Bluestone Innovations Texas LLC vs Epistar Corp et al

Filing 272

ORDER RE: ADMINISTRATIVE MOTION TO SEAL 263 269 (Illston, Susan) (Filed on 3/25/2013)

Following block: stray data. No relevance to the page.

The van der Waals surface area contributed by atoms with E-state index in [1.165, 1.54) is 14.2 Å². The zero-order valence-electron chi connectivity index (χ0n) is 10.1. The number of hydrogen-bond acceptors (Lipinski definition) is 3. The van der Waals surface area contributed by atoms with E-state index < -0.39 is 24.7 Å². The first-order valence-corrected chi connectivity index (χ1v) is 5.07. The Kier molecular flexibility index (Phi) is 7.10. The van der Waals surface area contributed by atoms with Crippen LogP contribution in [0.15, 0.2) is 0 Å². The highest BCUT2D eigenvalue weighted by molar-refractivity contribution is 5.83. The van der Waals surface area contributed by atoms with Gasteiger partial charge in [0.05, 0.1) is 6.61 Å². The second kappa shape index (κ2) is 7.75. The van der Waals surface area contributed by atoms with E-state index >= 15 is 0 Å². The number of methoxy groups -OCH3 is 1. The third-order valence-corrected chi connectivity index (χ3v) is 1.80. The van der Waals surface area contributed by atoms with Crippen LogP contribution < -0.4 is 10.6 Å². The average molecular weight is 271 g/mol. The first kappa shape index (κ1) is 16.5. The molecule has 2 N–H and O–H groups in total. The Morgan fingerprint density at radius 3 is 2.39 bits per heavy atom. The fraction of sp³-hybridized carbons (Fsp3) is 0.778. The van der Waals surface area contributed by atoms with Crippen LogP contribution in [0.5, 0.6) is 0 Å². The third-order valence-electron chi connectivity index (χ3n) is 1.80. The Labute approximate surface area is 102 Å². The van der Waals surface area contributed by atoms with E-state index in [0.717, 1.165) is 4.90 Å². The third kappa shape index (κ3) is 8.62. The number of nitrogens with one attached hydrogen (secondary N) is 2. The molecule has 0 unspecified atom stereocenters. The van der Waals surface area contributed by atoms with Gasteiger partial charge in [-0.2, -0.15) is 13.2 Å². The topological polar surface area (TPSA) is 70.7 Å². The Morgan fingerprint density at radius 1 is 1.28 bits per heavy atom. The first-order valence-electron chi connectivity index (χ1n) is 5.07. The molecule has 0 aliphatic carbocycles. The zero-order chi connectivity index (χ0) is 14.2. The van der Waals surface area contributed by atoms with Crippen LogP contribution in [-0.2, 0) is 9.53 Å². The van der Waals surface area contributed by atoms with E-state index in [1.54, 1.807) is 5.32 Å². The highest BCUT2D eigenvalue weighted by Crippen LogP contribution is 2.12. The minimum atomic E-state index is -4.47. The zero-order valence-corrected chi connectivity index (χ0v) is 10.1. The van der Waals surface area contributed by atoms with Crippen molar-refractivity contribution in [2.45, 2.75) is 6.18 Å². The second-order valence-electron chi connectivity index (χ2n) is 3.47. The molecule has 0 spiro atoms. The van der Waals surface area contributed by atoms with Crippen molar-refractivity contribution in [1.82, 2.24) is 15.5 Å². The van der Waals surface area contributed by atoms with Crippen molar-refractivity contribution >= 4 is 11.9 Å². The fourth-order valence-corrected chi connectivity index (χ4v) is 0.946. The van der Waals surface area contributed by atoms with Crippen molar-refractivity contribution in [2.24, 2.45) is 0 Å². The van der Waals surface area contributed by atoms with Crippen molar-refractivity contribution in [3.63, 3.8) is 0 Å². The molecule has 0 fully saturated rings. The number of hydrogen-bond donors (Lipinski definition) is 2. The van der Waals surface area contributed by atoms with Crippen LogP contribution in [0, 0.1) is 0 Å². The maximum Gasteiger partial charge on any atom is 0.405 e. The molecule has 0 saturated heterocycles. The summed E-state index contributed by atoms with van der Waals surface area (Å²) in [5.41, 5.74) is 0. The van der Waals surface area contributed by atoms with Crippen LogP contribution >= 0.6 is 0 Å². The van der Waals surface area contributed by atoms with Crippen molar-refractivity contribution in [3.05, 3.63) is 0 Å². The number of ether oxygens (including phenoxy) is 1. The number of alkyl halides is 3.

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1 2 3 4 5 IN THE UNITED STATES DISTRICT COURT 6 FOR THE NORTHERN DISTRICT OF CALIFORNIA 7 8 BLUESTONE INNOVATIONS LLC, 9 Plaintiff, United States District Court For the Northern District of California 10 11 12 No. C 12-00059 SI ORDER RE: ADMINISTRATIVE MOTION TO SEAL v. NICHIA CORP.; NICHIA AMERICA CORP., Defendant. / 13 14 On March 8, 2013, the parties stipulated to an administrative motion to file documents under seal 15 in the Nichia defendants’ motion to dismiss for lack of standing. The parties stipulate to seal: (1) the 16 entire motion; (2) the entirety of the Exhibits 2-7, 9-10, and 13-20 of the Declaration of Brian Egan; (3) 17 the entirety of the Declaration of Yuji Matsuyama; and (4) Exhibits A-C of the Matsuyama Declaration. 18 Decl. of Brian P. Egan in Supp. of Stipulation to File Under Seal (“Egan Decl.”) ¶¶ 2-3. They argue 19 these should be sealed because Nichia, Bluestone, and third parties Thompson Licensing, LLC and 20 Xerox Corporation have designated these documents “Confidential” or “Highly Confidential–Attorneys’ 21 Eyes Only.” Only Nichia has provided a declaration supporting the motion to seal. Nichia argues that 22 the Matsuyama Declaration and Exhibits A-C should be sealed because they contain “confidential 23 business information” which provides “a business advantage to Nichia and Nichia’s customers and is 24 not generally known or publically available.” Id. ¶ 6. 25 “A stipulation, or a blanket protective order that allows a party to designate documents as 26 sealable, will not suffice to allow the filing of documents under seal.” Civ. L.R. 79-5(a). With the 27 exception of a narrow range of documents that are “traditionally kept secret,” courts begin their sealing 28 analysis with “a strong presumption in favor of access.” Foltz v. State Farm Mut. Auto. Ins., 331 F.3d 1122, 1135 (9th Cir. 2003). When applying to file documents under seal in connection with a non- 2 dispositive motion, a showing of “good cause” under Federal Rule of Civil Procedure 26(c) is sufficient 3 for the Court to file the documents under seal. Kamakana v. City and County of Honolulu, 447 F.3d 4 1172, 1179-80 (9th Cir. 2006); see also Fed. R. Civ. P. 26(c). To show good cause, the moving party 5 must still make a “particularized showing” that “specific harm or prejudice will result if the information 6 is disclosed.” Kamakana, 447 F.3d at 1179-80; Apple, Inc. v. Samsung Elecs. Co. Ltd., Case No. 7 11–CV–01846 LHK (PSG), 2012 WL 4120541, at *1 (N.D. Cal. Sept. 18, 2012). “Simply mentioning 8 a general category of privilege, without any further elaboration or any specific linkage with the 9 documents, does not satisfy the burden.” Kamakana, 447 F.3d at 1184. Neither do “[b]road allegations 10 United States District Court For the Northern District of California 1 of harm, unsubstantiated by specific examples or articulated reasoning.” Phillips, 307 F.3d at 1211. 11 The parties have failed to make a particularized showing that good cause exists for these 12 documents to be filed under seal. Their blanket assertions that documents contain confidential 13 information or were designated “Attorneys’ Eyes Only” are insufficient, and merely stipulating to file 14 the documents under seal is not enough.1 See Local Rule 79-5(a). Moreover, Nichia’s vague assertions 15 that documents contain information that provides a “business advantage” and are not generally known 16 does not show a specific harm or prejudice. It is not enough to overcome the strong presumption in 17 favor of access and seal documents in their entirety. 18 Accordingly, the parties shall make the requisite showing that the documents at issue are 19 sealable, no later than April 1, 2013. If the parties do not do so, the documents will be made part of 20 the public record. 21 22 IT IS SO ORDERED. 23 Dated: March 25, 2013 SUSAN ILLSTON United States District Judge 24 25 26 27 28 1 The parties also failed to follow Local Rule 79-5(d), which requires the designating party to file a declaration establishing the document is sealable within 7 days of the filing of the motion to seal. 2

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